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[afro-nets] Health and Human Rights training materials

Health and Human Rights Training materials from PHM South Africa

1. What are Human Rights?

Human rights are:

Something we can claim from society

Claims that are legitimate (not just anything)

Claims for social needs as well as material resources

Needs that are fundamental to being human

Limit what the state CAN and CAN'T do to individuals, groups

Also, prescribes what the state SHOULD do for us

General or universal

Codified in law - national / international

2. Can rights ever be limited?

Rights can be restrictedonly if one right interferes with another person or 
person's right/s

Certain rights can NEVER be restricted

Right to a fair trial

Right to be free of torture, etc

Civil/political rights (freedoms) are indivisible from socio-economic 

3. What does it mean to have a right?

Rights imply a claim; it is more than charity - the state has an OBLIGATION to 
enable you to realize your rights

With rights go responsibilities

You cannot enjoy right of access to health care if (e.g.) clinic is too far

For every right ® there is a corresponding duty
Usually, it is government that has the duty, but increasingly, private 
corporations are regarded as having rights responsibilities

4. How is government a bona-fide duty bearer?

Government has four kinds of human rights obligations:

To RESPECT your rights by NOT passing laws or having programs that violate your 

To PROTECT your rights from other people who might violate your rights (e.g., 
an exploitative employer)

To take ACTIVE measures to FULFILL your rights - by budgeting implementing 
programs and passing laws

To PROMOTE rights by enabling people to know about how to realize their rights

5. Government obligations in line with international human rights law

If governments sign an international treaty, they indicate they agrees with the 
principle and aim of the treaty, but they are not bound by that treaty

If governments ratify an international treaty, they are bound by that treaty 
and must:

Pass laws

Budget for implementation

Put in place programs that put the treaty into effect.

6. Are human rights just for use by lawyers?


Human rights can be used:

To hold governments accountable

To shape government policies

Get redress and compensation for people suffering violations

Create space for Civil Society Mobilization

7. What can constitutions say about health as a right?

Broadly speaking, it can talk about 2 kinds of things:

1. Health care: Access to health services, emergency care, etc

2. Conditions we need to be healthy.

8. Health Rights Provisions in a Typical Bill of Rights

It should make reference to different ways in which the right to health should 
be realized:

Access to health care services…(progressively realized)

No-one can be refused emergency treatment

Right to Life

An Environment not harmful to health

Access to sufficient food and water

Access to adequate housing

Bodily integrity; freedom and security of persons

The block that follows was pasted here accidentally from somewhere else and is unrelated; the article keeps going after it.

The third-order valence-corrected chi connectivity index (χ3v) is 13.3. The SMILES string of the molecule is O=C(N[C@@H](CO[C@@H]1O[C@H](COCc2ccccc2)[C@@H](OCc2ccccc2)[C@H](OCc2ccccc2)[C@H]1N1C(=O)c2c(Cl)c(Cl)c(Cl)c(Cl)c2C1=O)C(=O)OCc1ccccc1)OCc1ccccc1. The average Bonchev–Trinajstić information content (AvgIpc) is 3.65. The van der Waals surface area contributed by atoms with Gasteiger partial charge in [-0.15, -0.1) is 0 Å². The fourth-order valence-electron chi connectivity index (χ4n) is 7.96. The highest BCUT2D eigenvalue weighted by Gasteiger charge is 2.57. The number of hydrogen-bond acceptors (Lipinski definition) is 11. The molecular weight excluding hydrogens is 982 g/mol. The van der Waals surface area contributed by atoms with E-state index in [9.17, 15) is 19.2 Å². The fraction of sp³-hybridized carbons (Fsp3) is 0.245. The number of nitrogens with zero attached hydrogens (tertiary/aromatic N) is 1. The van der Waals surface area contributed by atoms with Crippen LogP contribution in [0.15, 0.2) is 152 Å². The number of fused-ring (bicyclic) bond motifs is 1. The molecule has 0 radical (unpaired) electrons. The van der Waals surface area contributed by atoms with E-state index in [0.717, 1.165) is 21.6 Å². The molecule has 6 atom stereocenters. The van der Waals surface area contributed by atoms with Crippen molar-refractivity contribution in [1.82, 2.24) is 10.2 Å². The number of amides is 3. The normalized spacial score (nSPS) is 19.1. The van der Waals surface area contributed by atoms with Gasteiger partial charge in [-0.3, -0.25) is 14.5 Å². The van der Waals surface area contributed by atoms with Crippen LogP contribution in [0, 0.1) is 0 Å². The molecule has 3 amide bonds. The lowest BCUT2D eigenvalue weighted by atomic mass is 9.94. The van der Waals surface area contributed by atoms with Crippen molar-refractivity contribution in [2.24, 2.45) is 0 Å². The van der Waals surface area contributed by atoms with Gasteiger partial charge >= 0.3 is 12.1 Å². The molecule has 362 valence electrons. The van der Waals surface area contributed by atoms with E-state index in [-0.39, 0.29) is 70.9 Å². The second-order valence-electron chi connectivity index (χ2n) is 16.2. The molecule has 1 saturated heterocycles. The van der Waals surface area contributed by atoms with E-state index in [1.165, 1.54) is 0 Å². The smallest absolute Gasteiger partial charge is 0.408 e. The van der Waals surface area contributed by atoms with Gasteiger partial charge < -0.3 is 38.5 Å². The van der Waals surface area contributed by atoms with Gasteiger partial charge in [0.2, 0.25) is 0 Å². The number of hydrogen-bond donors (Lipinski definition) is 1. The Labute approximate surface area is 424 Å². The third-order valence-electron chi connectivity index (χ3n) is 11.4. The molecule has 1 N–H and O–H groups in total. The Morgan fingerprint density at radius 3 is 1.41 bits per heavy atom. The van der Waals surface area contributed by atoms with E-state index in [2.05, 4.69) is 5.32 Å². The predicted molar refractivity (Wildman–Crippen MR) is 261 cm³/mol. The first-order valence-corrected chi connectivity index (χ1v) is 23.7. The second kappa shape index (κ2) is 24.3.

Children - basic nutrition & health care services, shelter

Dignity, equality, non-discrimination

Access to information

Freedom from Torture

9. Health as a Human Right – National level

Progressive realization: The State doesnot have to put in place expensive 
services it cannot afford, or provide all forms of health care to those who 
need it, but it must say how it is going to increase its provision of health 
care over time.

Right to Participation and Rights to Information are instrumental for achieving 
other rights.

10. Health as Human Right – International level

The United Nations defines the right to health as follows:

The ICESCR speaks of “… the right of everyone to the enjoyment of the highest 
attainable standard of physical and mental health…”

Health is closely related and dependent on other rights (food, water, housing, 
work…) illustrating the recognition of the social determinants of health.

Not only “timely and appropriate health care” is required for meeting the right 
to health but also the underlying determinants of health: i.e., all relevant 
services, facilities and resources, not just health care

11. How do we know if right to health is met?

The United Nations defines the right to health as being measurable in terms of:

Availability: functioning public facilities, programs, in sufficient quantity


No discrimination

Geographical/physically accessible


Information available

Acceptability: respect culture, ethics

Quality: medically appropriate, scientific quality


The People’s Health Movement and the “Right to Health Campaign”

Who is the People’s Health Movement?

The People’s Health Movement is a global network of civil society groups, 
researchers, trade unions, activists and workers involved in health.  PHM 
believes that “The true indicator of the state of a nation is the health of its 
people”, in that the health of a nation is a reflection of enlightened and 
equitable social policies, compassionate communities, a caring leadership and a 
social system based on the indisputable value of human life.  In short, we are 
committed to health as a right.

“Health is a social, economic and political issue and above all a fundamental 
human right. Inequality, poverty, exploitation, violence and injustice are at 
the root of ill-health and the deaths of poor and marginalized people.” 
People’s Charter for Health

We are concerned about the single-minded focus on ‘growing the economy’ as the